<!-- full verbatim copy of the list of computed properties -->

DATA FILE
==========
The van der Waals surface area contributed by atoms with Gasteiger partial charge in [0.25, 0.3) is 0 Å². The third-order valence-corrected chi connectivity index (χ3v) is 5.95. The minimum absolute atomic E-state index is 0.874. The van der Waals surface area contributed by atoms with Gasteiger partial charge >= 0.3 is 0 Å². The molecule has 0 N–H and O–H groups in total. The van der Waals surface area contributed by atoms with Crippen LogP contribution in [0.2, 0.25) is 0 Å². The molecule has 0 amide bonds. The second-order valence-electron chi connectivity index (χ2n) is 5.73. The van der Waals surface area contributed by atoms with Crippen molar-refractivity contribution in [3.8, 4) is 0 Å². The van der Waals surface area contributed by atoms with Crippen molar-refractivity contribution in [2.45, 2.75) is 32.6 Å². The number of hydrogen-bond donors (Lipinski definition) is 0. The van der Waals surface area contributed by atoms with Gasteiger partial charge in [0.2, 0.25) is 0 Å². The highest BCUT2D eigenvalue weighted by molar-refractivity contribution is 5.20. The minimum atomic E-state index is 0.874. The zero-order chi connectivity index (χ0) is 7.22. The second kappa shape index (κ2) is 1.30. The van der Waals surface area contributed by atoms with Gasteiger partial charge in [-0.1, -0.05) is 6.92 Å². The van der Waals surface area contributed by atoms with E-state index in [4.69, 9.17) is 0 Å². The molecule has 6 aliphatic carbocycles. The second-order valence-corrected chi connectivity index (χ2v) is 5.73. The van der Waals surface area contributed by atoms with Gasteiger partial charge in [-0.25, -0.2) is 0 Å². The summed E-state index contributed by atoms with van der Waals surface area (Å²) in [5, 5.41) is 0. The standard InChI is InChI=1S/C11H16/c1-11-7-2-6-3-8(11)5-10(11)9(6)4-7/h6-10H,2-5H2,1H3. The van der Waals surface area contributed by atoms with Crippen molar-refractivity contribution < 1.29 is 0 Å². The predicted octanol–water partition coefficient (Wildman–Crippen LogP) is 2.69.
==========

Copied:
The van der Waals surface area contributed by atoms with Gasteiger partial charge in [0.25, 0.3) is 0 Å². The third-order valence-corrected chi connectivity index (χ3v) is 5.95. The minimum absolute atomic E-state index is 0.874. The van der Waals surface area contributed by atoms with Gasteiger partial charge >= 0.3 is 0 Å². The molecule has 0 N–H and O–H groups in total. The van der Waals surface area contributed by atoms with Crippen LogP contribution in [0.2, 0.25) is 0 Å². The molecule has 0 amide bonds. The second-order valence-electron chi connectivity index (χ2n) is 5.73. The van der Waals surface area contributed by atoms with Crippen molar-refractivity contribution in [3.8, 4) is 0 Å². The van der Waals surface area contributed by atoms with Crippen molar-refractivity contribution in [2.45, 2.75) is 32.6 Å². The number of hydrogen-bond donors (Lipinski definition) is 0. The van der Waals surface area contributed by atoms with Gasteiger partial charge in [0.2, 0.25) is 0 Å². The highest BCUT2D eigenvalue weighted by molar-refractivity contribution is 5.20. The minimum atomic E-state index is 0.874. The zero-order chi connectivity index (χ0) is 7.22. The second kappa shape index (κ2) is 1.30. The van der Waals surface area contributed by atoms with Gasteiger partial charge in [-0.1, -0.05) is 6.92 Å². The van der Waals surface area contributed by atoms with E-state index in [4.69, 9.17) is 0 Å². The molecule has 6 aliphatic carbocycles. The second-order valence-corrected chi connectivity index (χ2v) is 5.73. The van der Waals surface area contributed by atoms with Gasteiger partial charge in [-0.25, -0.2) is 0 Å². The summed E-state index contributed by atoms with van der Waals surface area (Å²) in [5, 5.41) is 0. The standard InChI is InChI=1S/C11H16/c1-11-7-2-6-3-8(11)5-10(11)9(6)4-7/h6-10H,2-5H2,1H3. The van der Waals surface area contributed by atoms with Crippen molar-refractivity contribution < 1.29 is 0 Å². The predicted octanol–water partition coefficient (Wildman–Crippen LogP) is 2.69.